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Trump Administration Weakens Auto Emissions Standards

Traffic on the Hollywood Freeway in Los Angeles in 2018. The Trump administration is weakening auto pollution standards, rolling back a key Obama-era policy that sought to curb climate change.
Damian Dovarganes
Traffic on the Hollywood Freeway in Los Angeles in 2018. The Trump administration is weakening auto pollution standards, rolling back a key Obama-era policy that sought to curb climate change.

Updated at 6:03 p.m. ET

The Trump administration has finalized its rollback of a major Obama-era climate policy, weakening auto emissions standards in a move it says will mean cheaper cars for consumers.

"By making newer, safer, and cleaner vehicles more accessible for American families, more lives will be saved and more jobs will be created," U.S. Secretary of Transportation Elaine L. Chao said in a statement.

But consumer watchdog organizations, environmental groups and even the Environmental Protection Agency's own scientific advisory board have raised concerns about that rationale, saying the weakened standards will lead to dirtier air and cost consumers at the gas pump long-term.

Environmental Protection Agency administrator Andrew Wheeler called the new rule a move to "correct" Obama-era greenhouse gas emissions standards that were costly for automakers to comply with.

"Our final rule ... strikes the right regulatory balance that protects our environment, and sets reasonable targets for the auto industry," Wheeler said in a statement.

The Safer Affordable Fuel-Efficient (SAFE) Vehicles Rule will increase carbon dioxide emissions standards for the nation's automakers by 1.5% a year through model year 2026. That's a far cry from the 5% annual increase mapped out under the Obama policy, which aimed to reduce emissions from the transportation sector, the largest source of climate-warming greenhouse gases in the U.S.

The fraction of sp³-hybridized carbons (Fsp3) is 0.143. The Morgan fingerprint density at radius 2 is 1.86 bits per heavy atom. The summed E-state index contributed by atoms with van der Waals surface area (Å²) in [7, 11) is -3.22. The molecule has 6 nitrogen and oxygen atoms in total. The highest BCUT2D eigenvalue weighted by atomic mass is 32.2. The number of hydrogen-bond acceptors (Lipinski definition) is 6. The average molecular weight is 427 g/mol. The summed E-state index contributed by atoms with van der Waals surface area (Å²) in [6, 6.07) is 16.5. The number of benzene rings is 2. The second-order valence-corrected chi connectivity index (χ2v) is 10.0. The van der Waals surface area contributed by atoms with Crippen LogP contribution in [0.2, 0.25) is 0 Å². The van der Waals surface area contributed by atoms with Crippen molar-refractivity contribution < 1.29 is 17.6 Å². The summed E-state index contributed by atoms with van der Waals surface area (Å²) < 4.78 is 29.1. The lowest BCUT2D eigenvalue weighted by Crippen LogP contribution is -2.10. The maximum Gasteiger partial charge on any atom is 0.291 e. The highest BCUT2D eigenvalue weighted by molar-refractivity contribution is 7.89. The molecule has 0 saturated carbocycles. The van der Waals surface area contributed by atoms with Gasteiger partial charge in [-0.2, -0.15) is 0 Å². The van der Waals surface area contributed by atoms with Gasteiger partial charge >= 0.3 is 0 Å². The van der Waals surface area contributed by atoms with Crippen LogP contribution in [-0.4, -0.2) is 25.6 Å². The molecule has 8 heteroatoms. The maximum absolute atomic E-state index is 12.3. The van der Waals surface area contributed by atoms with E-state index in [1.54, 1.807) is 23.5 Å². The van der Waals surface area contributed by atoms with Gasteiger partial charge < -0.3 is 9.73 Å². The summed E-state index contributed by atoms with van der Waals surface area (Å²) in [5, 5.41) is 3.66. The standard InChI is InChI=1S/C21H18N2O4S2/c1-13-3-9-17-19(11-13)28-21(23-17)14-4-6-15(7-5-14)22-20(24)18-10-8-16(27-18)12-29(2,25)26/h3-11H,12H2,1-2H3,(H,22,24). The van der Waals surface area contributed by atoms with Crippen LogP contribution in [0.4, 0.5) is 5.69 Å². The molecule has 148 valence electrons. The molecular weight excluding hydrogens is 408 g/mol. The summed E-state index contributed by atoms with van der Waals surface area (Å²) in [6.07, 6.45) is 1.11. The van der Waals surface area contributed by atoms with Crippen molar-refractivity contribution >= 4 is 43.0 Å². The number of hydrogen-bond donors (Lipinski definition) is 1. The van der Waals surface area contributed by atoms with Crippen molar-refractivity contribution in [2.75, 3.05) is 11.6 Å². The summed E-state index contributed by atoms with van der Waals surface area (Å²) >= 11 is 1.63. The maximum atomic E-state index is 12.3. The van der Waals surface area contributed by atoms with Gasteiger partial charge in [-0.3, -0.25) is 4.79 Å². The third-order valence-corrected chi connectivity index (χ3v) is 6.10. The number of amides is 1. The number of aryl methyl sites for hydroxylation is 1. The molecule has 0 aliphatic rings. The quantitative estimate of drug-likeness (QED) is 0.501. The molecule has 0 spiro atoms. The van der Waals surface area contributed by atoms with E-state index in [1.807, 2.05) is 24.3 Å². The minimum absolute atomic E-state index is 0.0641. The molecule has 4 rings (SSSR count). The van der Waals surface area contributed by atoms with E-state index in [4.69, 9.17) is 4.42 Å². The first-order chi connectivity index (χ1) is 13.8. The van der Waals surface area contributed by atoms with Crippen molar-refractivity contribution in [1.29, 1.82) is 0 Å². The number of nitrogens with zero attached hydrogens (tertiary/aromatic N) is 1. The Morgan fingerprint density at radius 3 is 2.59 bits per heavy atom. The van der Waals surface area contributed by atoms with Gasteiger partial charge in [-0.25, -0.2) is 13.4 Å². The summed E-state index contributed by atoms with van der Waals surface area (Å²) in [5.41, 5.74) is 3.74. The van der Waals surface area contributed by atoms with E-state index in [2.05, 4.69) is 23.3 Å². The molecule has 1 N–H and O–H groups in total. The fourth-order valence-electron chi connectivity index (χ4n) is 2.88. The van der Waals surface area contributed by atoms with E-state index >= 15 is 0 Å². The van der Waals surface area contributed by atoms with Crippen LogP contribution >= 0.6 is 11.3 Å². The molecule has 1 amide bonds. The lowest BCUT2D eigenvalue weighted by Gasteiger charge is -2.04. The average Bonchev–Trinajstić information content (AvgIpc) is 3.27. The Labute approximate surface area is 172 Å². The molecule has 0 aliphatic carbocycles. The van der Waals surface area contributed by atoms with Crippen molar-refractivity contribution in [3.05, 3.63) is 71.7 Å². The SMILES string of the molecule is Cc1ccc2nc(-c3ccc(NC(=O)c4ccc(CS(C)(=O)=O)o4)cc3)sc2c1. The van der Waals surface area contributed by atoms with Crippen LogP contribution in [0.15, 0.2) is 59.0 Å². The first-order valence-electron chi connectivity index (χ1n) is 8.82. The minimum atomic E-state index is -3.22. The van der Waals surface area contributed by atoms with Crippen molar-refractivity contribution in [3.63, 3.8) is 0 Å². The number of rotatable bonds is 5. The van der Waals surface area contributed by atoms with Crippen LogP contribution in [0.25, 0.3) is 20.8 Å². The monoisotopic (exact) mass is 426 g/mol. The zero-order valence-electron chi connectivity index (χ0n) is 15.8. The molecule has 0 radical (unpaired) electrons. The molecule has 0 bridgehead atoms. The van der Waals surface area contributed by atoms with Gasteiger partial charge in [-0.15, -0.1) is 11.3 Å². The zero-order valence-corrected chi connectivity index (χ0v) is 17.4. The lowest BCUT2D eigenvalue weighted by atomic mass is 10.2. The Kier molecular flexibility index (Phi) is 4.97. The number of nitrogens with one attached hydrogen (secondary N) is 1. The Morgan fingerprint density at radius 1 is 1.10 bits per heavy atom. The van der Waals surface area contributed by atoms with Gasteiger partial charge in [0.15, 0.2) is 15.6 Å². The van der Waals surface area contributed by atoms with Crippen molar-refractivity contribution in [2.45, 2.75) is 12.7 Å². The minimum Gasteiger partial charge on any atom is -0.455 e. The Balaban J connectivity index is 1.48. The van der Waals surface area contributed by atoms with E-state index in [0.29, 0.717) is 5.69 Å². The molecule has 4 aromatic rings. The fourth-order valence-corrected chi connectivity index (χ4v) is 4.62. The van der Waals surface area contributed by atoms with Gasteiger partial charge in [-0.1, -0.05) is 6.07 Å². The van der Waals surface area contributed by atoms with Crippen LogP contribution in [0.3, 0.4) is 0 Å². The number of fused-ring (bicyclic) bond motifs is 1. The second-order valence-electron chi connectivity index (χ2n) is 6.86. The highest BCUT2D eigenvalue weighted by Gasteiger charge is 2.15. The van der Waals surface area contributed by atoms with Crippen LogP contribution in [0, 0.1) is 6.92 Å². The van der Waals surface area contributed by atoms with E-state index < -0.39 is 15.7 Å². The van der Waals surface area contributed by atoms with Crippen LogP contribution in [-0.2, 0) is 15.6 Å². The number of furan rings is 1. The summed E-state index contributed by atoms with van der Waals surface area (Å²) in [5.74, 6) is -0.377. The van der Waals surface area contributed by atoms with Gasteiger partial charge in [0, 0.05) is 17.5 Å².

Following a request from the auto industry, the Trump administration originally proposed freezing the standards altogether without any increase. It modified the rule after pushback from not only environmental groups, but also some of those same automakers, who worried that a drastic change would put them out of step with a global marketplace increasingly geared toward lower-emission cars and trucks.

Still, critics say the new rule will lead to nearly a billion additional metric tons of climate warming CO2 in the atmosphere, and that consumers will end up losing money by buying about 80 billion more gallons of gas.

More fuel efficient cars are cheaper for consumers over the long run.

"More fuel efficient cars are cheaper for consumers over the long run," says Ann Carlson, an environmental law professor at the University of California, Los Angeles.

The top Democrat on the Senate Environment and Public Works Committee also questioned the timing of the final policy. "This rule will lead to dirtier air at a time when our country is working around the clock to respond to a respiratory pandemic whose effects may be exacerbated by air pollution," said U.S. Sen. Tom Carper, D-Del., in a statement.